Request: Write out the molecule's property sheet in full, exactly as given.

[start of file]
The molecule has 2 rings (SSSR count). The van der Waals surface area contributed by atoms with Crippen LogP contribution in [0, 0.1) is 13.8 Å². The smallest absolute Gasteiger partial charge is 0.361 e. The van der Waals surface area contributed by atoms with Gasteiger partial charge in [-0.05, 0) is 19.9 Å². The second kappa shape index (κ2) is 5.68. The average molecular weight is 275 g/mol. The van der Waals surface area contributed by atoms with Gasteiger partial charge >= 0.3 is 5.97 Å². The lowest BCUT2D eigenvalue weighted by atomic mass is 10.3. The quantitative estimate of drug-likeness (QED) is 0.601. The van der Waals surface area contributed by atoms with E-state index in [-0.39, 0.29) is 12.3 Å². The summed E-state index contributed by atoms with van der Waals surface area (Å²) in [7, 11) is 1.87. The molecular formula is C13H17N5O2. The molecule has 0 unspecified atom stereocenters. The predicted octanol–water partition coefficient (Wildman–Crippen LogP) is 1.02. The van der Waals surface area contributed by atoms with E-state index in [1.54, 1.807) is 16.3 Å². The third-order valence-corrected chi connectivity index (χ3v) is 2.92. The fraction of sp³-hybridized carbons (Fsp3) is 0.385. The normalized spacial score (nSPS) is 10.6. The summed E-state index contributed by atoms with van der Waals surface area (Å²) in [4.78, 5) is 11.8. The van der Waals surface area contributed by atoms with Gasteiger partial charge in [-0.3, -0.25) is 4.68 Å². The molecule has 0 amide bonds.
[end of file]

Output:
The molecule has 2 rings (SSSR count). The van der Waals surface area contributed by atoms with Crippen LogP contribution in [0, 0.1) is 13.8 Å². The smallest absolute Gasteiger partial charge is 0.361 e. The van der Waals surface area contributed by atoms with Gasteiger partial charge in [-0.05, 0) is 19.9 Å². The second kappa shape index (κ2) is 5.68. The average molecular weight is 275 g/mol. The van der Waals surface area contributed by atoms with Gasteiger partial charge >= 0.3 is 5.97 Å². The lowest BCUT2D eigenvalue weighted by atomic mass is 10.3. The quantitative estimate of drug-likeness (QED) is 0.601. The van der Waals surface area contributed by atoms with E-state index in [-0.39, 0.29) is 12.3 Å². The summed E-state index contributed by atoms with van der Waals surface area (Å²) in [7, 11) is 1.87. The molecular formula is C13H17N5O2. The molecule has 0 unspecified atom stereocenters. The predicted octanol–water partition coefficient (Wildman–Crippen LogP) is 1.02. The van der Waals surface area contributed by atoms with E-state index in [1.54, 1.807) is 16.3 Å². The third-order valence-corrected chi connectivity index (χ3v) is 2.92. The fraction of sp³-hybridized carbons (Fsp3) is 0.385. The normalized spacial score (nSPS) is 10.6. The summed E-state index contributed by atoms with van der Waals surface area (Å²) in [4.78, 5) is 11.8. The van der Waals surface area contributed by atoms with Gasteiger partial charge in [-0.3, -0.25) is 4.68 Å². The molecule has 0 amide bonds.